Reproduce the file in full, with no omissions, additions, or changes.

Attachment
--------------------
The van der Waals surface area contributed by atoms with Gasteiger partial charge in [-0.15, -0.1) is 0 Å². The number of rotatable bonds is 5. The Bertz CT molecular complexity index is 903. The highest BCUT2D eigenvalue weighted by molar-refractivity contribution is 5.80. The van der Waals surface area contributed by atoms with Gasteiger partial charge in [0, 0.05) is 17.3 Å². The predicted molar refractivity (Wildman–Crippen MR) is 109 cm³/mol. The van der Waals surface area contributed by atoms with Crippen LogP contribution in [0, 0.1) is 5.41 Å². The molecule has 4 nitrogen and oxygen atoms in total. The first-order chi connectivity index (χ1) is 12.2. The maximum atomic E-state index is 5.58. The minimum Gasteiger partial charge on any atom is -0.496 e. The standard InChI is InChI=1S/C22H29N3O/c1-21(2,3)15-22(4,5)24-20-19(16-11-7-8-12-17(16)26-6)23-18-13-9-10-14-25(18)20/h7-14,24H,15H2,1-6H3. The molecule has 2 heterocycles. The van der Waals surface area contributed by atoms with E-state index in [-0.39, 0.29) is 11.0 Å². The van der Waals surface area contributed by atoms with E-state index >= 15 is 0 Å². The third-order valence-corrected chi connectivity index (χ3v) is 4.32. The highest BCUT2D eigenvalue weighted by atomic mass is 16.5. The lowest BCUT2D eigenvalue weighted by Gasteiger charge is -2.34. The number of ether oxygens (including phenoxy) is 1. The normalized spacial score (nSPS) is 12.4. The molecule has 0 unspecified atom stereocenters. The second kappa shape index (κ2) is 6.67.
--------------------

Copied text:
The van der Waals surface area contributed by atoms with Gasteiger partial charge in [-0.15, -0.1) is 0 Å². The number of rotatable bonds is 5. The Bertz CT molecular complexity index is 903. The highest BCUT2D eigenvalue weighted by molar-refractivity contribution is 5.80. The van der Waals surface area contributed by atoms with Gasteiger partial charge in [0, 0.05) is 17.3 Å². The predicted molar refractivity (Wildman–Crippen MR) is 109 cm³/mol. The van der Waals surface area contributed by atoms with Crippen LogP contribution in [0, 0.1) is 5.41 Å². The molecule has 4 nitrogen and oxygen atoms in total. The first-order chi connectivity index (χ1) is 12.2. The maximum atomic E-state index is 5.58. The minimum Gasteiger partial charge on any atom is -0.496 e. The standard InChI is InChI=1S/C22H29N3O/c1-21(2,3)15-22(4,5)24-20-19(16-11-7-8-12-17(16)26-6)23-18-13-9-10-14-25(18)20/h7-14,24H,15H2,1-6H3. The molecule has 2 heterocycles. The van der Waals surface area contributed by atoms with E-state index in [-0.39, 0.29) is 11.0 Å². The van der Waals surface area contributed by atoms with E-state index >= 15 is 0 Å². The third-order valence-corrected chi connectivity index (χ3v) is 4.32. The highest BCUT2D eigenvalue weighted by atomic mass is 16.5. The lowest BCUT2D eigenvalue weighted by Gasteiger charge is -2.34. The number of ether oxygens (including phenoxy) is 1. The normalized spacial score (nSPS) is 12.4. The molecule has 0 unspecified atom stereocenters. The second kappa shape index (κ2) is 6.67.